The Declaration of Independence: Full text

    It is clear that the Bill of Rights enumerates at least some of these inalienable and preexisting natural rights. I sometimes hear commentators pontificating that all that needs to be done is eliminate the Second Amendment through a Constitutional Amendment; this is wrong. The right to self-preservation/self-protection is inalienable, meaning that neither the state nor the individual can divest this right from him.

    But exercising this right comes with a downside. One must be willing to stand and fight, to exercise the right if he wishes to keep the right. The Declaration of Independence did not create the fracture of the British/Colonial Civil War, the British marching on Lexington and Concord, among other actions, did. The Declaration of Independence laid out in no uncertain terms that Americans had decided to dissolve the political bands which connected Britain with the American colonies. The Declaration also described from whom the rights being exercised flowed. It further on provided a list of injuries and usurpations as to why.

    My argument is simple and clear, the Constitution which is a document which allocates rights freely given up by the people to the government in exchange for specific things enumerated in the Constitution cannot involve those rights listed in the Bill of Rights or any other natural rights. These rights are inalienable, and cannot be given up. The state could not accept them, nor can it impair them. If it does, the people have the right to rise, as Americans did 243 years ago, and fight to reduce a tyrannical government which has overstepped its bounds.

    While this sounds subversive, it is not. Jefferson voiced similar thoughts on more than one occasion, as did many of the founding fathers of the United States.

    “the people can not be all, & always, well informed. the part which is wrong [. . .] will be discontented in proportion to the importance of the facts they misconceive. if they remain quiet under such misconceptions it is a lethargy, the forerunner of death to the public liberty. we have had 13. states independant 11. years. there has been one rebellion. that comes to one rebellion in a century & a half for each state. what country before ever existed a century & half without a rebellion? & what country can preserve it’s liberties if their rulers are not warned from time to time that their people preserve the spirit of resistance? let them take arms. the remedy is to set them right as to facts, pardon & pacify them. what signify a few lives lost in a century or two? the tree of liberty must be refreshed from time to time with the blood of patriots & tyrants. it is it’s natural manure.” (Bold mine.)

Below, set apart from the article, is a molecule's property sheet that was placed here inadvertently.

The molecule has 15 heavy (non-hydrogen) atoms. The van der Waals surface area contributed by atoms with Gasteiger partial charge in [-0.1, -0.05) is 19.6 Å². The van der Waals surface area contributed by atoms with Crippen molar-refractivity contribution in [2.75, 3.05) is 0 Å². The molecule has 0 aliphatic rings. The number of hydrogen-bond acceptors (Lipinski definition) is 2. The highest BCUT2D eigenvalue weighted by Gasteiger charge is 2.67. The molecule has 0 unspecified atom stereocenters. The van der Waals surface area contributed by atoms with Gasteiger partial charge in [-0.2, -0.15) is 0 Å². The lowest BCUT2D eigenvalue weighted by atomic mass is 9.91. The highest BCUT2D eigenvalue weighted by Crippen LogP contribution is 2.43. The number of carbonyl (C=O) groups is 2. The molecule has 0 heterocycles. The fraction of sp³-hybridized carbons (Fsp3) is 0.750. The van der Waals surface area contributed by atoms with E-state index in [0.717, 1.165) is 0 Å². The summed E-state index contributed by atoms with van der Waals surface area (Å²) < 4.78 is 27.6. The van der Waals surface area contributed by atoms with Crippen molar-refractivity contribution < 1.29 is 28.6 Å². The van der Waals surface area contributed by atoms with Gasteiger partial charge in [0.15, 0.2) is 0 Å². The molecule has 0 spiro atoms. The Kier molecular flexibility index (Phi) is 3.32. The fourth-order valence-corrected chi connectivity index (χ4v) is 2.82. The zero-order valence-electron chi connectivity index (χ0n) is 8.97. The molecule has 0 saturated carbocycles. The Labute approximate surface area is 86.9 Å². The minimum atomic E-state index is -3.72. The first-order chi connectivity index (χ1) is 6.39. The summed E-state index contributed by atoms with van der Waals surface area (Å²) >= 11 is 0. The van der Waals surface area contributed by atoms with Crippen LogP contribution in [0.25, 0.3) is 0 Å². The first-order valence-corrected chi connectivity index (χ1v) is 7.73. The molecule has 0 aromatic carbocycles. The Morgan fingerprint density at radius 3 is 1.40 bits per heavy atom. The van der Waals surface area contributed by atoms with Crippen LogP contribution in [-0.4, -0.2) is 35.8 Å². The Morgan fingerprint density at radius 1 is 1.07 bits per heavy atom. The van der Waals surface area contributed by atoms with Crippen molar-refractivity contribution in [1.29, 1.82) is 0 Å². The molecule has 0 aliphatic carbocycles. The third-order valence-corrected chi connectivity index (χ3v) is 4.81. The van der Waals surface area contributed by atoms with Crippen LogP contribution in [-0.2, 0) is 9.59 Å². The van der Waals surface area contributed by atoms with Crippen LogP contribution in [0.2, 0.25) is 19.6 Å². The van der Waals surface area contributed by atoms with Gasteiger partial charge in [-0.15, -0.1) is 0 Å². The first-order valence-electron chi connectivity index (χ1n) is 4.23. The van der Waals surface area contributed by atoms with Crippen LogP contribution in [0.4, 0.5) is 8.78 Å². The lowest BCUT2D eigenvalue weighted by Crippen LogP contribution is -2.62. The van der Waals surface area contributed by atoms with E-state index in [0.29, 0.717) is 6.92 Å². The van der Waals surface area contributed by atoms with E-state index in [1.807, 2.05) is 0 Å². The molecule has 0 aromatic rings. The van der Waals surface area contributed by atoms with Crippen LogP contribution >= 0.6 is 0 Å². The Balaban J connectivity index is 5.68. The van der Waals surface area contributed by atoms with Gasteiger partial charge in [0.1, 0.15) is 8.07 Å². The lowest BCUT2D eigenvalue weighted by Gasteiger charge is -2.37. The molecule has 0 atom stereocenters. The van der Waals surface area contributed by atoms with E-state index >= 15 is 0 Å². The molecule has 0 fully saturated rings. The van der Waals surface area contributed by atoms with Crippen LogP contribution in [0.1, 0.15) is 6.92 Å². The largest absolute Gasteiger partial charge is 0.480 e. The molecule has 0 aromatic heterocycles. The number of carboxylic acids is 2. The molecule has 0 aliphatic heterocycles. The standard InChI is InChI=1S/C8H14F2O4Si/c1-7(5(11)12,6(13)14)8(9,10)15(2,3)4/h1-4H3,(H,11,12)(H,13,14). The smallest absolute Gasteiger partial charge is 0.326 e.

Extract from Thomas Jefferson to William Stephens Smith, 13 Nov. 1787 [Quote] | Jefferson Quotes & Family Letters

    The progressive movement built for more than 50 years through the latter half of the 19th century before being birthed politically in the form of President Teddy Roosevelt. It has been an empowered political movement for more than 118 years, more than 153 years since the end of the last need for the people to rise against a malign government, take arms, and set the malign government and its supporters to right. And unsurprisingly, we did mostly pardon & pacify them. Unfortunately, it was not just a few lives lost, although as Jefferson implies when amortized over 77 years, the numbers are somewhat less shocking.

    It has now been 158 years since the last need for the American people to rise against internal tyranny (we did rise to fight fascism and Nazism in 1945, but that was an external threat to liberty, although existential). Our progressive government has become significantly authoritarian, bureaucratic, and regulatory. It would not surprise me if the American people were again called upon to throw off the yoke of oppression, whether this means active war, I cannot guess. No one in Colonial America thought there would be a civil war between Britain and the American Colonies in 1770. But by 1775, there was war.

    Notice the cycle, every 80 years, give or take a few, the historical cycle repeats (1775, 1860, 1945, and next 2025). It seems that liberty must fight to renew itself as a reality each time the generation who last fought to do so die out. The first two crises were internal to America, the third was external. I prefer the external, but I am also optimistic that this reduction and resolution of tyranny can be accomplished without war. But then, maybe not.

    Perhaps after the resolution of this crisis, we should implement further reforms guaranteeing liberty, but maybe that will not work. The desire for state authoritarianism is compelling to many people. These people are driven to manipulate and control others often not for venal or corrupt purposes but simply as a reflection of their belief that if people would only do as told their lives would be better. It is the man who comes to help with good intentions and regulations who must be fought; he is the enemy, though quiet and unassuming, he is the one who will steal your liberty and ultimately enslave you. All for your good, and the common good, of course.

    It is our natural rights to practice our beliefs, to speak and write freely, and the ability to enforce rights through arms which is the way we combat the quiet and unassuming thief of liberty.

    Huzzah, National Second Amendment Day, Huzzah!

    Mark Sherman